Pay it forward

saving my soy bacon

It’s done. I’m in England. Brighton to be exact. Having climbed on a plane to Dubai and then Heathrow, the ever-suffering, ever-loving Neil collected me at the arrivals gate. Sort of. I had jumped on this plane with no real thought about what would happen when I got to London other than ‘Neil will fetch me’. So, when I got out the gate I thought to myself ‘Oh God. What if there’s been some freak accident and he isn’t there.’ I stood and waited for half an hour and when I was about to use the one pound coin my mother hand passed to me at the airport to try call him, I saw his anxious face looking for his lost naïf. I was relieved, to say the least.

I was promptly and unexpectedly presented with a SIM card already loaded with unlimited internet and a bunch of minutes and texts. And an Oyster card. Already loaded with my travel money for the week. I was overwhelmed by his generosity, his thoughtfulness and lack of sleep and tried not to weep at the thought that I had a friend who I could rely on to pick me up and sort my life out for me. And it was only the beginning.

While we caught up with our usual torrent of news he bought me yoghurt and coffee, something that rather unusually brought almost-tears to my tired eyes. Feelings abound. And when I tried to pay him back he started explaining about the ex-pat pay it forward culture. I didn’t take it too seriously until my repeated offers to pay my way were refused by Neil, Cara, Matt and a host of others. I was tour guided through London and bought drinks, bus tickets, lunch, breakfast, deposits on accommodation. I was given a job in the bar that Neil (and at some point Matt) worked at, in exchange for my own cleanly bedded, warm and comfortable room upstairs. I was invited to gatherings of friends of friends. I woke up and someone would tell me what was in store for me for the day. And all of them explained that they were doing for me what others had done for them when they were fresh off the boat. I’ve never come across anything like it and I wouldn’t have survived the transition without them. Certainly, this was not the trauma of moving abroad that I had expected.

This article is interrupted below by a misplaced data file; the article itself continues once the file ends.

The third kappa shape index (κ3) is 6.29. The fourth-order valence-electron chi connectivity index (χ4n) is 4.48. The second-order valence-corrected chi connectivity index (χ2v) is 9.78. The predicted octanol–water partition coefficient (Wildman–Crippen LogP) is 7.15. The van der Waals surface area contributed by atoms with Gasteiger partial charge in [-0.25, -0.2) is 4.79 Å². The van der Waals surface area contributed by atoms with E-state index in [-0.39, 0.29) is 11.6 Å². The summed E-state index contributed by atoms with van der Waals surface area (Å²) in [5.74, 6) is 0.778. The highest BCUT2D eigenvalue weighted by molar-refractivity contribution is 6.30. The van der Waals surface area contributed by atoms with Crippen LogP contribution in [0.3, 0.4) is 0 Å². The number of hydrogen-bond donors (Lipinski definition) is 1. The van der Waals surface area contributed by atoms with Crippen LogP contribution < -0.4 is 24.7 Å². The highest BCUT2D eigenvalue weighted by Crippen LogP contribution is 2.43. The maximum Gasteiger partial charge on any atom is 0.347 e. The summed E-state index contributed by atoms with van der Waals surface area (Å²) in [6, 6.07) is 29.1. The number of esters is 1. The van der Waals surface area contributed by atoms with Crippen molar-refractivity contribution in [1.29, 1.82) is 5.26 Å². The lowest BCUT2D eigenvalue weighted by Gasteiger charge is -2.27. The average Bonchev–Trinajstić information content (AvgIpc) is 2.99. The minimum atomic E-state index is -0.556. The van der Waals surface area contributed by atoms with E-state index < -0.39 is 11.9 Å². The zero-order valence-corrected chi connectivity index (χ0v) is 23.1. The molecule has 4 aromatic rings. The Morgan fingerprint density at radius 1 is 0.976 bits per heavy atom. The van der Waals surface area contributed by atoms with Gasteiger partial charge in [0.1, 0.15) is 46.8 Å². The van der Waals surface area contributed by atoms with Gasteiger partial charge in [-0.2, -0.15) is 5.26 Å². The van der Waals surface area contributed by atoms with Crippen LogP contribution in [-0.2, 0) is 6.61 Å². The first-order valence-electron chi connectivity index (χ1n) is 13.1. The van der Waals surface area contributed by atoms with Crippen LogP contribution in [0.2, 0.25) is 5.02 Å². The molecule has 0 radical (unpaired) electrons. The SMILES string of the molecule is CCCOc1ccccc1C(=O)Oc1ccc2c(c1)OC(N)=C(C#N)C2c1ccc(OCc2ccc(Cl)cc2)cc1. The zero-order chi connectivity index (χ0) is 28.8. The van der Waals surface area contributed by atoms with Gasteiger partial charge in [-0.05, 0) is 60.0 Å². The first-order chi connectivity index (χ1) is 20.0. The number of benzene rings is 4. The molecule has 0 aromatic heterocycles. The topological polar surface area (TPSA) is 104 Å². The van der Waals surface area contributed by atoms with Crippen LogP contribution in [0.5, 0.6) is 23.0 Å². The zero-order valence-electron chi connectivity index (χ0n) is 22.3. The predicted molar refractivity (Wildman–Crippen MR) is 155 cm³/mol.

Of course I took Neil out for breakfast and drinks. Brought him home pastries and chocolate when he was working at the bar. Gave him his two bags of Ricoffee stashed in my luggage. But nothing equivalent to what he had done (and continues to do) for me. Eventually, after he saved my soy-bacon upon my recent arrival in Brighton, I promised to name my next cat after him (I would have offered a first born, but it seems unlikely I could ever return the favour in such a manner). The ex-pat community looks after their own. No doubtsie-aboutsie. I just hope that some overwhelmed traveller from my past arrives, so that I can pay it forward to them. Lord knows I owe someone something.

So, to wrap it up (I know ya’ll are getting bored of my gushing Neil-glorification), I have had a mostly lovely first ten days in England thanks to my fellow s’africans. I let other people take care of me and run my life, cared less about my future (something I will post more on soon), and generally just let things happen as they do. It’s been magic.